After a few edits and some graphics, Sameera Rajwade uploaded the first video to her TikTok account. Within a day, it had racked up hundreds of thousands of views and tens of thousands of likes.
Less than a minute long, the video presents Sameera’s campaign for City Council in San Ramon to TikTok’s millions of users.
“So you thought that Black Lives Matter was just a protest for a short duration of time? Think again,” says Rajwade in the video, uploaded last month. “I’m trying to defund the police. I’m 21 years old. I’m non-binary. I come from a family of immigrants and I’m running for City Council in my town.”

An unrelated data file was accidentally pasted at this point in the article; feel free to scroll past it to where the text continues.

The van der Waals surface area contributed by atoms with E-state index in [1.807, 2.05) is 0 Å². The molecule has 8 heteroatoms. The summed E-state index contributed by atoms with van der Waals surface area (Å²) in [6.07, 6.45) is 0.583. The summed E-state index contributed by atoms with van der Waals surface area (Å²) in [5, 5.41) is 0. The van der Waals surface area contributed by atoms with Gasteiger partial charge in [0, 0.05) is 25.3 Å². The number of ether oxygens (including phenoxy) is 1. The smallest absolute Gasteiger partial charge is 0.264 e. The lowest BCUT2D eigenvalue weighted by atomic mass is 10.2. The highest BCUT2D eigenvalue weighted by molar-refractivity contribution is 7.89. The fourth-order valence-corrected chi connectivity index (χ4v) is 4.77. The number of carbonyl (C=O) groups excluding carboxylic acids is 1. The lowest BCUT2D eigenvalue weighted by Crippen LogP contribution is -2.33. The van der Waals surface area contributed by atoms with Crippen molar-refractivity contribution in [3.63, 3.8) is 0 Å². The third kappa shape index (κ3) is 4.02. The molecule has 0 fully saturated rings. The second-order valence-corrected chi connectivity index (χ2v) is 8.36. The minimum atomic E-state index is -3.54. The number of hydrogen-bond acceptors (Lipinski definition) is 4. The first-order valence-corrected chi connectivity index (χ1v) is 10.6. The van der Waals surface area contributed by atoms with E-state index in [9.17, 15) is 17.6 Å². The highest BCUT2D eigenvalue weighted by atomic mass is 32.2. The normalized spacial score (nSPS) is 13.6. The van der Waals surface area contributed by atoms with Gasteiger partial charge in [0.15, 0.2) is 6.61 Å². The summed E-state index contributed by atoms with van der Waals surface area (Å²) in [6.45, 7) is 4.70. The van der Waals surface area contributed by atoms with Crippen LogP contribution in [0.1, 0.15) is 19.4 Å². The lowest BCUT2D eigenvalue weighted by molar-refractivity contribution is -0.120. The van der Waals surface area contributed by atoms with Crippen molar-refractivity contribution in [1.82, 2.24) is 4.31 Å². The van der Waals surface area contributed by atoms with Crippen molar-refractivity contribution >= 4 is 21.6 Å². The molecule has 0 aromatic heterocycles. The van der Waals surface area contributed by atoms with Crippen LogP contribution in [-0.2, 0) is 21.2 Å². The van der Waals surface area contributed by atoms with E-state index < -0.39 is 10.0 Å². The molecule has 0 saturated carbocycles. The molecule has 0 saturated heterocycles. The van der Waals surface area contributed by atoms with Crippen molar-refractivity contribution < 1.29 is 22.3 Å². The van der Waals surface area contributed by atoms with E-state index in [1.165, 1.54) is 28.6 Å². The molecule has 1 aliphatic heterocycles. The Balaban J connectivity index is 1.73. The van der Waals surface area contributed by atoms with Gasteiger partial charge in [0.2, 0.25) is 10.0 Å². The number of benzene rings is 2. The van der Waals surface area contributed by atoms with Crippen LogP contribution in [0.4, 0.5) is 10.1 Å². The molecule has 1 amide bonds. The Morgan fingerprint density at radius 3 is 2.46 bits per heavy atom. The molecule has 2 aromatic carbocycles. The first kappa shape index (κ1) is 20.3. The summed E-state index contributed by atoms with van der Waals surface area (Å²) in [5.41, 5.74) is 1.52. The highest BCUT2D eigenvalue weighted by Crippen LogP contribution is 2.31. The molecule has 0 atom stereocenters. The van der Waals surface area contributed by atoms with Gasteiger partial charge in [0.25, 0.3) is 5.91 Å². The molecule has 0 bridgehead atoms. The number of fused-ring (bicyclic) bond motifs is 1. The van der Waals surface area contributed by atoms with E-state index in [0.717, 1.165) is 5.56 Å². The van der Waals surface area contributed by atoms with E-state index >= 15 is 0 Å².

As of publication, 145,200 accounts have seen the video, with 75,100 liking. That last number is roughly the same as the population of San Ramon. Her second TikTok upload gained even more attention.
“I’m going to be completely honest with you, I did not plan to go viral on TikTok” Rajwade explained in an interview with 48hills.
Once a video is publicly uploaded, anyone on TikTok can see it, similar to YouTube. Unlike YouTube, however, is the “For You Page”—an endless stream of videos. Every like, share, and comment you make feeds an algorithm that gets better and better at guessing what videos you would like to see.
LETS SEE IF TIK TOK REALLY ABOUT BLM! Support my campaign follow my Instagram @votesameera #FYP I’m 21 years old running for city council.
“I’m pretty familiar with how the algorithm works and how trends work,” said Rajwade. Her campaign for San Ramon’s Third District has caught the attention of young organizers across the country who share her goal to defund local police departments.